Data Issues Require PerspectiveIt is sometimes difficult to describe the massive volumes of customer data that the average business-to-consumer heavyweight company now generates and stores.
The customer relationship management market is maturing. For one thing, it has a fairly consistent name these days, and the role of gathering and analyzing customer data to improve customer relationships is relatively well accepted. However, now that the majority of BTC organizations routinely make some attempt to make sense of their customer data, companies that want to maintain their competitive edge have to find ways to get this understanding better and faster.
Recent discussions regarding CRM have focused on personalization and the operational systems and infrastructures that allow BTCs to communicate with vast numbers of clients far more efficiently across a range of channels. With a developing ability to implement outbound campaigns in ever-shorter time frames, companies must focus on making those communications more effective - otherwise they run the danger of simply doing the wrong thing in real time. This is why analytics for CRM are emerging as an accepted part of the CRM mix. The problem is that many tools are still relatively basic compared with the technology around them.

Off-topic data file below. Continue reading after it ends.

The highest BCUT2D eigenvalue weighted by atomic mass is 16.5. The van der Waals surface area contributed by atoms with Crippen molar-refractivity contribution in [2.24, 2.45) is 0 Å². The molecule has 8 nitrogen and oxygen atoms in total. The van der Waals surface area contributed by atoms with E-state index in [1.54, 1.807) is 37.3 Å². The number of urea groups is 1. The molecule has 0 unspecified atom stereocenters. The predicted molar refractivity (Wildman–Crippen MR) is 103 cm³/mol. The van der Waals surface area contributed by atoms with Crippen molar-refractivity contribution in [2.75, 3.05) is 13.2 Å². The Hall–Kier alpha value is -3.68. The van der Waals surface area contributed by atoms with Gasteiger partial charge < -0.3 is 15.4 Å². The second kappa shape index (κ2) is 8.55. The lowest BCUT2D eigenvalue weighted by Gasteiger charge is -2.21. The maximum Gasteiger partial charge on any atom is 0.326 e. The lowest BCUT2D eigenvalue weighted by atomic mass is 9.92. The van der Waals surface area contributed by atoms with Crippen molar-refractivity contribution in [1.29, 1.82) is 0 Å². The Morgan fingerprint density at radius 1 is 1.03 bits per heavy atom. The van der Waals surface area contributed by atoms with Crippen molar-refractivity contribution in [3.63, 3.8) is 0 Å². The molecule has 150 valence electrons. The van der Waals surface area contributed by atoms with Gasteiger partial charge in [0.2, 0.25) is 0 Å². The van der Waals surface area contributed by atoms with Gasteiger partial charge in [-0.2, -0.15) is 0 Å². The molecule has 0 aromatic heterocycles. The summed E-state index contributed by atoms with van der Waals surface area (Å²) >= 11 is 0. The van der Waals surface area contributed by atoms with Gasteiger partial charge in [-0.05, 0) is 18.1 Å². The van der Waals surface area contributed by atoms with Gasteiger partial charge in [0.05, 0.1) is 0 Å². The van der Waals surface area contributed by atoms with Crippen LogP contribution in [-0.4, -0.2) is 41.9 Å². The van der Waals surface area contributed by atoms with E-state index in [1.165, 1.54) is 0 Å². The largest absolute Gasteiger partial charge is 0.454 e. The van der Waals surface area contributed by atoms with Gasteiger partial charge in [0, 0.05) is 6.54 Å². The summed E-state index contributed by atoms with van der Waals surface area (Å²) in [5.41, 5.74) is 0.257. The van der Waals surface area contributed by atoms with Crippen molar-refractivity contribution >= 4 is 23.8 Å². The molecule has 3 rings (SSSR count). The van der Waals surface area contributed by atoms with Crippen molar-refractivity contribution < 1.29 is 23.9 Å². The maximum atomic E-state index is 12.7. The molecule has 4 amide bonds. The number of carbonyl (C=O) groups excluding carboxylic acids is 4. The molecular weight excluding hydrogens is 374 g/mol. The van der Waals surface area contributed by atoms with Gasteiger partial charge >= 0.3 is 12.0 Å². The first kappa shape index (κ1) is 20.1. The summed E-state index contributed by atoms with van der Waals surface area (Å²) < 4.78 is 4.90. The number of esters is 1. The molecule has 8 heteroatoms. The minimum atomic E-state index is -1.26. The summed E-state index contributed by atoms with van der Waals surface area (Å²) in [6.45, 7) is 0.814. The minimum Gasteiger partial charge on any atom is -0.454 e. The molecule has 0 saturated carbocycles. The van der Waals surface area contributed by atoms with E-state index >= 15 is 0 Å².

While Web servers, phone switches, electronic point-of-sale and ATM systems collect millions of pieces of data daily, too many companies that invest millions in these operational systems struggle to turn such raw transaction data into new information on the behavior of each individual customer.
Most practitioners are restricted to sampled or aggregated data sets that can be hard to construct and often do not represent all the hues of the customer base.
This problem becomes far worse when marketers then try to select subgroups for differential treatments. Keeping these segments large enough to draw sensible conclusions is vital. There are two technology features that can bring more dimensionality to customer analytics. The first is visualization, which has long been talked about, but has yet to permeate the business world as much as it should. The second is computing scalability, which is rarely addressed and often dismissed as something overly complex that should stay in the realms of the technical savants.
However, the reality is that the software and hardware do exist - today - that allow marketing analysts direct access to entire multimillion-person customer bases quickly, easily and affordably. By retaining the granular detail of the customer database, analysts have the power to interrogate the data from any angle, zoom in to the individual, take a step back to view groupings and zoom out to see the whole picture. Every vantage point has something different to offer and brings a depth of perspective and better understanding of what is really contributing to the bottom line.
Scalability and visualization are natural partners. The ability to analyze large volumes of data is somewhat diminished if those results cannot be presented in a simplified yet insightful way. Interactive visualization allows multiple dimensions of information to be condensed into one screen. Scalability adds the ability to click through immediately to areas of interest or to pan back to see a complete customer base in one view.